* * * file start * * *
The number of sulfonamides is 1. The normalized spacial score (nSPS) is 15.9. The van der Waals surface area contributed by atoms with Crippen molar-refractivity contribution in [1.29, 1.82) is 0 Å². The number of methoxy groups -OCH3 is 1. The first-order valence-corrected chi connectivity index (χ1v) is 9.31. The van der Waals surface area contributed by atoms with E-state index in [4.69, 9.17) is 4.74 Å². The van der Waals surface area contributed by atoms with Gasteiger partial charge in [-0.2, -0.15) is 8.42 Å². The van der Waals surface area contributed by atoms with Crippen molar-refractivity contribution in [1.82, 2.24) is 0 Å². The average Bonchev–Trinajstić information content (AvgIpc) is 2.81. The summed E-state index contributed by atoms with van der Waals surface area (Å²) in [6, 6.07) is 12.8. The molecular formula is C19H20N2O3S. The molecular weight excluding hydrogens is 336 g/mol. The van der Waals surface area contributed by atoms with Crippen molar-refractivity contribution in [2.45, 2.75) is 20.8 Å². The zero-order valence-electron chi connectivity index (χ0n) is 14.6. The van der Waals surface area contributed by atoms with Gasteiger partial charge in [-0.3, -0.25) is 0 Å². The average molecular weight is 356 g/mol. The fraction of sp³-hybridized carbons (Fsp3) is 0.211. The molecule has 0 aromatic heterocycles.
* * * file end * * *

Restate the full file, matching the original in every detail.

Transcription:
The number of sulfonamides is 1. The normalized spacial score (nSPS) is 15.9. The van der Waals surface area contributed by atoms with Crippen molar-refractivity contribution in [1.29, 1.82) is 0 Å². The number of methoxy groups -OCH3 is 1. The first-order valence-corrected chi connectivity index (χ1v) is 9.31. The van der Waals surface area contributed by atoms with E-state index in [4.69, 9.17) is 4.74 Å². The van der Waals surface area contributed by atoms with Gasteiger partial charge in [-0.2, -0.15) is 8.42 Å². The van der Waals surface area contributed by atoms with Crippen molar-refractivity contribution in [1.82, 2.24) is 0 Å². The average Bonchev–Trinajstić information content (AvgIpc) is 2.81. The summed E-state index contributed by atoms with van der Waals surface area (Å²) in [6, 6.07) is 12.8. The molecular formula is C19H20N2O3S. The molecular weight excluding hydrogens is 336 g/mol. The van der Waals surface area contributed by atoms with Crippen molar-refractivity contribution in [2.45, 2.75) is 20.8 Å². The zero-order valence-electron chi connectivity index (χ0n) is 14.6. The van der Waals surface area contributed by atoms with Gasteiger partial charge in [-0.3, -0.25) is 0 Å². The average molecular weight is 356 g/mol. The fraction of sp³-hybridized carbons (Fsp3) is 0.211. The molecule has 0 aromatic heterocycles.